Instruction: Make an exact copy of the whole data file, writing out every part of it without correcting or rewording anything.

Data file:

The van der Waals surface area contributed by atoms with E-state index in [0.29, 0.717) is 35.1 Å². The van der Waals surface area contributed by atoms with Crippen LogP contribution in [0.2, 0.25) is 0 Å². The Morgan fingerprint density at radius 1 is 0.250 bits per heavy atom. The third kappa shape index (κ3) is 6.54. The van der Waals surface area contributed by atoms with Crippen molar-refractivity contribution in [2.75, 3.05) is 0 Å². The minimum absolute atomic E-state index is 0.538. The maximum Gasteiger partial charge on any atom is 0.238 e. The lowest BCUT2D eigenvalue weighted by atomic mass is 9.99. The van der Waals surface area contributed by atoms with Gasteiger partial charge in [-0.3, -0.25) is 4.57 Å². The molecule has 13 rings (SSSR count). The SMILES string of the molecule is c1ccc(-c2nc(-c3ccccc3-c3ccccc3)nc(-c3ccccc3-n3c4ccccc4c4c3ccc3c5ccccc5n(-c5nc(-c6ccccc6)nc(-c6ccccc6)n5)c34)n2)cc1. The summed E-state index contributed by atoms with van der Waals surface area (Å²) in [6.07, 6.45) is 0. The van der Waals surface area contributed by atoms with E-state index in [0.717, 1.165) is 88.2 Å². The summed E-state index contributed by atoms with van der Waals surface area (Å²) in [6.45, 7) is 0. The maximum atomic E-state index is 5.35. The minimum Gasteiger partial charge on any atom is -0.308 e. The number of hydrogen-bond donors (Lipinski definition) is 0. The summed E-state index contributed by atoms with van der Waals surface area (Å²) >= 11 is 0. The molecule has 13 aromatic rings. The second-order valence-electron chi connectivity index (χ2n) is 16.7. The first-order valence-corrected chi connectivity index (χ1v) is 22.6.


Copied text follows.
The van der Waals surface area contributed by atoms with E-state index in [0.29, 0.717) is 35.1 Å². The van der Waals surface area contributed by atoms with Crippen LogP contribution in [0.2, 0.25) is 0 Å². The Morgan fingerprint density at radius 1 is 0.250 bits per heavy atom. The third kappa shape index (κ3) is 6.54. The van der Waals surface area contributed by atoms with Crippen molar-refractivity contribution in [2.75, 3.05) is 0 Å². The minimum absolute atomic E-state index is 0.538. The maximum Gasteiger partial charge on any atom is 0.238 e. The lowest BCUT2D eigenvalue weighted by atomic mass is 9.99. The van der Waals surface area contributed by atoms with Gasteiger partial charge in [-0.3, -0.25) is 4.57 Å². The molecule has 13 rings (SSSR count). The SMILES string of the molecule is c1ccc(-c2nc(-c3ccccc3-c3ccccc3)nc(-c3ccccc3-n3c4ccccc4c4c3ccc3c5ccccc5n(-c5nc(-c6ccccc6)nc(-c6ccccc6)n5)c34)n2)cc1. The summed E-state index contributed by atoms with van der Waals surface area (Å²) in [6.07, 6.45) is 0. The van der Waals surface area contributed by atoms with E-state index in [0.717, 1.165) is 88.2 Å². The summed E-state index contributed by atoms with van der Waals surface area (Å²) in [6.45, 7) is 0. The maximum atomic E-state index is 5.35. The minimum Gasteiger partial charge on any atom is -0.308 e. The number of hydrogen-bond donors (Lipinski definition) is 0. The summed E-state index contributed by atoms with van der Waals surface area (Å²) >= 11 is 0. The molecule has 13 aromatic rings. The second-order valence-electron chi connectivity index (χ2n) is 16.7. The first-order valence-corrected chi connectivity index (χ1v) is 22.6.